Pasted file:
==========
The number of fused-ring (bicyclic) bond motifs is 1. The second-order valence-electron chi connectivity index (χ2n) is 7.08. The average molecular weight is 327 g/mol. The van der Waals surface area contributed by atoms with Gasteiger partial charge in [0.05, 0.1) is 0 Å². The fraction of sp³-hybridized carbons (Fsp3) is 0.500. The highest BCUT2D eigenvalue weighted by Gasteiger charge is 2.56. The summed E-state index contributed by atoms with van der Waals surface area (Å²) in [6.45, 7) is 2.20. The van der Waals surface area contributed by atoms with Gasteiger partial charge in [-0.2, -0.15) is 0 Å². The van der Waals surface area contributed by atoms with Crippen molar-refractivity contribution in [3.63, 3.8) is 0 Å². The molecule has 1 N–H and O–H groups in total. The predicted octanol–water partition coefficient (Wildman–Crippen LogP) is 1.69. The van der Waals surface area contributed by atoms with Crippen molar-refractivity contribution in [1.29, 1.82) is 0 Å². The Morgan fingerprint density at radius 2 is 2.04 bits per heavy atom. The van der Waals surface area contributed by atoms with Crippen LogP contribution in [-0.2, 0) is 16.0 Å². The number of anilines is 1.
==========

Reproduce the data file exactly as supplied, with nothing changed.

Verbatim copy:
The number of fused-ring (bicyclic) bond motifs is 1. The second-order valence-electron chi connectivity index (χ2n) is 7.08. The average molecular weight is 327 g/mol. The van der Waals surface area contributed by atoms with Gasteiger partial charge in [0.05, 0.1) is 0 Å². The fraction of sp³-hybridized carbons (Fsp3) is 0.500. The highest BCUT2D eigenvalue weighted by Gasteiger charge is 2.56. The summed E-state index contributed by atoms with van der Waals surface area (Å²) in [6.45, 7) is 2.20. The van der Waals surface area contributed by atoms with Gasteiger partial charge in [-0.2, -0.15) is 0 Å². The van der Waals surface area contributed by atoms with Crippen molar-refractivity contribution in [3.63, 3.8) is 0 Å². The molecule has 1 N–H and O–H groups in total. The predicted octanol–water partition coefficient (Wildman–Crippen LogP) is 1.69. The van der Waals surface area contributed by atoms with Crippen molar-refractivity contribution in [1.29, 1.82) is 0 Å². The Morgan fingerprint density at radius 2 is 2.04 bits per heavy atom. The van der Waals surface area contributed by atoms with Crippen LogP contribution in [-0.2, 0) is 16.0 Å². The number of anilines is 1.